To understand who Jesus is

Rebecca Rempel | Madagascar

“I love Muslims,” explained OMer Holy. “And I would love for them to go deeper into the Bible; to know more about God.” 

Her love for Muslims, and in particular Comoran Muslims, is what prompted Holy to start a Discovery Bible Study (DBS) at a university in the capital of Madagascar, Antananarivo, in 2015.

Comoros is a small island country to the north of Madagascar. Made up of four big islands and numerous smaller ones, Islam is the country’s main religion. The volcanic islands have few natural resources and the country is ranked as one of the poorest in the world; relying heavily on foreign aid and imported goods. Many Comorans move to Madagascar to attend university or get jobs. 

Though not a student at the university herself, Holy spends time on campus going up to people and inviting them to study the Bible. Through this bold approach she started a Bible study with Malagasy students that meets once a week and one-on-one meetings with Comoran students every day except Sunday.

In the beginning, the Comorans met in a larger group but Holy found they were unwilling to share in front of their fellow countrymen and little progress was being made. By meeting one-on-one the students feel more comfortable and free to ask questions without fear. A big aspect of the meetings is building relationships and trust. 

Holy and a few male students from the Malagasy Bible study lead the Comorans from Adam in the Old Testament to Jesus in the New Testament, tracing the path of the prophets. It is a long journey, but well worth it to Holy.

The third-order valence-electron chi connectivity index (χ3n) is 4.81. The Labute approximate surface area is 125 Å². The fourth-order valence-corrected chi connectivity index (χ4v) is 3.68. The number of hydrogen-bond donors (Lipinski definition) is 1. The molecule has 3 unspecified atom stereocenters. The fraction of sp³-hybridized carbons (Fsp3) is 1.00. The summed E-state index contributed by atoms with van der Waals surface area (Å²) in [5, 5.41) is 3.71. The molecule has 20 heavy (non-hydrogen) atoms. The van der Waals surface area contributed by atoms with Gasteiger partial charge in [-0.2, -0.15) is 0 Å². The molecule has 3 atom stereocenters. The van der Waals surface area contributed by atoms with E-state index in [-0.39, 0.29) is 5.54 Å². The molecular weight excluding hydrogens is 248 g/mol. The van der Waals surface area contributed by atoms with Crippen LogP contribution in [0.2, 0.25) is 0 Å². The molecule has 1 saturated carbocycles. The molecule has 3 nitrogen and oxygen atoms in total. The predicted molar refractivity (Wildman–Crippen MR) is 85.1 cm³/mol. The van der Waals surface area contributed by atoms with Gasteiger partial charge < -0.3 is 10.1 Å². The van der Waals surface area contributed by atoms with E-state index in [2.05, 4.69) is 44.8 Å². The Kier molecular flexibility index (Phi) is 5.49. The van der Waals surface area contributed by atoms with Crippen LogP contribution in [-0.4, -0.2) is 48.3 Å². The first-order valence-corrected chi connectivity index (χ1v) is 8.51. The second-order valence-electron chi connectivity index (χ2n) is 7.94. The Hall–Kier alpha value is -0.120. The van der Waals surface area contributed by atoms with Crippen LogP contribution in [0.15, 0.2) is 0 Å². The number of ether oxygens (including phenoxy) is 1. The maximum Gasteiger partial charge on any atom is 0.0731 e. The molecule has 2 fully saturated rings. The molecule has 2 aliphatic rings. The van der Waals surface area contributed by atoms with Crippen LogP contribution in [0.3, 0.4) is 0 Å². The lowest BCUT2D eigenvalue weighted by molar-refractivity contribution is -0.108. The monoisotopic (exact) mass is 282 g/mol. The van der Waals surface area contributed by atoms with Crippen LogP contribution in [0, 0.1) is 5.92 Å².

Out of the 19 Comoran students that attend the Bible studies, one was already a Christian and four have become believers. The other 14 attend the meetings out of curiosity. 

“They don’t believe, but they want to understand,” explained Holy. “They want to know who God is and for the Christians who Jesus is because they believe that Jesus is only a prophet. That is why they come to the Bible study – to understand who Jesus is.” 

By accepting Christ into their hearts the new believers gain salvation, but lose face with other Comorans, as Islam and Comoros are so closely connected. Many face persecution from their family and friends. 

One of the new believers lives with his cousins and friends from Comoros, a common thing in the tight-knit Comoran community. When they found out he believes in Christ, they said they couldn’t understand why he would deny his religion and background. Now they ignore him and don’t include him in the household, leaving him to fend for himself. Though it is hard, the young man knows he made the right choice to follow Jesus. 

Pray for the new believers as they continue growing in Christ. Pray that though they may face persecution from their family and friends they will remain strong and share the love of Jesus with everyone they meet. They are now studying the importance of baptism and deciding if they are ready for that step. Pray for those who are not believers yet; that their eyes will be opened. 

Published: Friday, 12 May 2017
Credit: Rebecca Rempel
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